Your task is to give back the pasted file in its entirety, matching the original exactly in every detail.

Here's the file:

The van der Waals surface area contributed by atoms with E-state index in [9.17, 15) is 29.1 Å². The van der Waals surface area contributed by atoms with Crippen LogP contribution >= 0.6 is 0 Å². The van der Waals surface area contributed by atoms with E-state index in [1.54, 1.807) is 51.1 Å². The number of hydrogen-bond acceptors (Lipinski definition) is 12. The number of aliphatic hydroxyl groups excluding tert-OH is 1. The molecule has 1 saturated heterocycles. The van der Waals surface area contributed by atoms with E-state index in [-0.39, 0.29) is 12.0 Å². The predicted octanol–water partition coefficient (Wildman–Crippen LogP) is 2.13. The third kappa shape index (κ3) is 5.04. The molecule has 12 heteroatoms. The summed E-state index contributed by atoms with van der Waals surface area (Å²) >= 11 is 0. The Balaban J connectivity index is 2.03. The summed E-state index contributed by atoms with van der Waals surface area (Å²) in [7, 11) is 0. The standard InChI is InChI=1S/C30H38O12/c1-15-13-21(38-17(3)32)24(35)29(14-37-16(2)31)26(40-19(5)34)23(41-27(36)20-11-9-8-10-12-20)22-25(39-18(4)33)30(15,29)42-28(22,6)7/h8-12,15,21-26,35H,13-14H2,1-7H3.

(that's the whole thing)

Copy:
The van der Waals surface area contributed by atoms with E-state index in [9.17, 15) is 29.1 Å². The van der Waals surface area contributed by atoms with Crippen LogP contribution >= 0.6 is 0 Å². The van der Waals surface area contributed by atoms with E-state index in [1.54, 1.807) is 51.1 Å². The number of hydrogen-bond acceptors (Lipinski definition) is 12. The number of aliphatic hydroxyl groups excluding tert-OH is 1. The molecule has 1 saturated heterocycles. The van der Waals surface area contributed by atoms with E-state index in [-0.39, 0.29) is 12.0 Å². The predicted octanol–water partition coefficient (Wildman–Crippen LogP) is 2.13. The third kappa shape index (κ3) is 5.04. The molecule has 12 heteroatoms. The summed E-state index contributed by atoms with van der Waals surface area (Å²) >= 11 is 0. The Balaban J connectivity index is 2.03. The summed E-state index contributed by atoms with van der Waals surface area (Å²) in [7, 11) is 0. The standard InChI is InChI=1S/C30H38O12/c1-15-13-21(38-17(3)32)24(35)29(14-37-16(2)31)26(40-19(5)34)23(41-27(36)20-11-9-8-10-12-20)22-25(39-18(4)33)30(15,29)42-28(22,6)7/h8-12,15,21-26,35H,13-14H2,1-7H3.